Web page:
Macknight, James, Dd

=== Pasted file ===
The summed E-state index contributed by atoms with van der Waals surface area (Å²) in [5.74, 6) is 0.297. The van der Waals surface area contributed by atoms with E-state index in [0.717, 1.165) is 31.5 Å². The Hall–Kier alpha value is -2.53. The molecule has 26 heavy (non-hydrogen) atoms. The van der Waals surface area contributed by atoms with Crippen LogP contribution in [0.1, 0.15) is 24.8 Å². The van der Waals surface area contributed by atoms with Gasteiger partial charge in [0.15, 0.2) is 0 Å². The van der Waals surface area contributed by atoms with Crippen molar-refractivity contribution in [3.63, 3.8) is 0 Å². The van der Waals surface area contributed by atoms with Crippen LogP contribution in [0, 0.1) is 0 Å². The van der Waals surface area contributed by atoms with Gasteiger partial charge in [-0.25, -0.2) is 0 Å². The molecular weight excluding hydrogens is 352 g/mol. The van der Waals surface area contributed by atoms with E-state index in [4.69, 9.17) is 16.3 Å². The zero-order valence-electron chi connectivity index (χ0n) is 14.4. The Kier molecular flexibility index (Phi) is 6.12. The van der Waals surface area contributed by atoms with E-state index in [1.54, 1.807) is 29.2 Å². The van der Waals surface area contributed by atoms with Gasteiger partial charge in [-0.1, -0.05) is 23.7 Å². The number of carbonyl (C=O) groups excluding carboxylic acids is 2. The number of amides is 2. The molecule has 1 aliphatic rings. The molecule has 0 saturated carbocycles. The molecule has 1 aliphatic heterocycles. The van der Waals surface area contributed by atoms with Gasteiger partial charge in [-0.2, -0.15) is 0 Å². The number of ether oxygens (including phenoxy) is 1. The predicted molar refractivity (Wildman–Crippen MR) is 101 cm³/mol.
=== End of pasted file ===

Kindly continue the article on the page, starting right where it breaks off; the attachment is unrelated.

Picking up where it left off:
Macknight, James, D.D., an eminent Scotch divine, was born in Ayrshire in 1721. He studied in the University of Glasgow, but, like many of the Presbyterian divines both of his own country and of England, went abroad, and finished his studies at Leyden. On his return he entered the ministry in the Scotch Church (in 1753) as pastor of Maybole, in Ayrshire. Here he spent sixteen years, during which time he prepared three works: A Harmony of the Gospels (Land. 1756, 2 vols. 4to), with copious illustrations, being, in fact, a life of Christ, embracing everything which the evangelists have related concerning him: — A new Translation of the Epistles (published in 1795 in 4 vols. 4to, and later in 6 vols. 8vo): — and Truth of Gospel History (1763, 4to). These works were favorably received, and are to this day highly esteemed. The Harmony has been repeatedly printed, and to the later editions there are added several dissertations on curious points in the history or antiquities of the Jews. The theology of them is what is called moderately orthodox. For these his valuable services to sacred literature Dr. Macknight received the rewards in the power of the Presbyterian Church to give. The degree of D.D. was conferred upon him by the University of Edinburgh. In 1769 he was removed from Maybole to the more desirable parish of Jedburgh, and in 1772 he became one of the ministers at Edinburgh. Here he continued for the remainder of his life, useful in the ministry and an ornament of the Church. He died Jan. 13, 1800. Of Dr. Macknight's translation of the epistles, universally regarded as his best production, Horne says that it is "a work of theological labor not often paralleled. If we cannot always coincide with the author in opinion, we can always praise his diligence, his learning, and his piety-qualities which confer no trifling rank on any scriptural interpreter or commentator." Dr. W. L. Alexander, however, is not quite so commendatory of Dr. Macknight's scholarship: "This work, which was the result of thirty years' labor, soon obtained and long kept a high reputation. Of late years it has perhaps sunk into unmerited neglect, for there is much in it well deserving the attention of the Biblical student. Its greatest defects are traceable to two causes — the author's imperfect knowledge of the original languages of the Bible, and the want of fixed hermeneutical principles. In tracing out, however, the connection of a passage, especially of an argumentative kind, he often shows great ability." See Life, by his son, prefixed to the Epistles (in the editions since 1806); Kitto, Bibl. Cyclop. s.v.; English Cyclop.